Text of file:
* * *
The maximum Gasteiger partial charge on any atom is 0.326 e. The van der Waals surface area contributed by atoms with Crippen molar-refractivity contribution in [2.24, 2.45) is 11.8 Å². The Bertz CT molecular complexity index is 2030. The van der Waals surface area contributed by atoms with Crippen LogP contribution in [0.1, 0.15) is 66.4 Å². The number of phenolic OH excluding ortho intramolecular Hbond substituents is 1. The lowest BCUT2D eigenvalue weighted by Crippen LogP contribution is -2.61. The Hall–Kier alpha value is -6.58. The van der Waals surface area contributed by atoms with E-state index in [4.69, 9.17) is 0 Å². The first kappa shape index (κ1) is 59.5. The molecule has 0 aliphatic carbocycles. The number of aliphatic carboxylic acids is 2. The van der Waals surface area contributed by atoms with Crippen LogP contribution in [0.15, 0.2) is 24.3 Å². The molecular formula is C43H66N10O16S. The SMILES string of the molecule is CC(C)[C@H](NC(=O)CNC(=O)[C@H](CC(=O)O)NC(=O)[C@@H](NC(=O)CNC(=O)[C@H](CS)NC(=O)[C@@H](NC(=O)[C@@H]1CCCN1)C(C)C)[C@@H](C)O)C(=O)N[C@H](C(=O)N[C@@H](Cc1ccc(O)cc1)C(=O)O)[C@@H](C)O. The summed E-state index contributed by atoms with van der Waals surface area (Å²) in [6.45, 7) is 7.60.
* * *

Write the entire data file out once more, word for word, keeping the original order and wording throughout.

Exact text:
The maximum Gasteiger partial charge on any atom is 0.326 e. The van der Waals surface area contributed by atoms with Crippen molar-refractivity contribution in [2.24, 2.45) is 11.8 Å². The Bertz CT molecular complexity index is 2030. The van der Waals surface area contributed by atoms with Crippen LogP contribution in [0.1, 0.15) is 66.4 Å². The number of phenolic OH excluding ortho intramolecular Hbond substituents is 1. The lowest BCUT2D eigenvalue weighted by Crippen LogP contribution is -2.61. The Hall–Kier alpha value is -6.58. The van der Waals surface area contributed by atoms with E-state index in [4.69, 9.17) is 0 Å². The first kappa shape index (κ1) is 59.5. The molecule has 0 aliphatic carbocycles. The number of aliphatic carboxylic acids is 2. The van der Waals surface area contributed by atoms with Crippen LogP contribution in [0.15, 0.2) is 24.3 Å². The molecular formula is C43H66N10O16S. The SMILES string of the molecule is CC(C)[C@H](NC(=O)CNC(=O)[C@H](CC(=O)O)NC(=O)[C@@H](NC(=O)CNC(=O)[C@H](CS)NC(=O)[C@@H](NC(=O)[C@@H]1CCCN1)C(C)C)[C@@H](C)O)C(=O)N[C@H](C(=O)N[C@@H](Cc1ccc(O)cc1)C(=O)O)[C@@H](C)O. The summed E-state index contributed by atoms with van der Waals surface area (Å²) in [6.45, 7) is 7.60.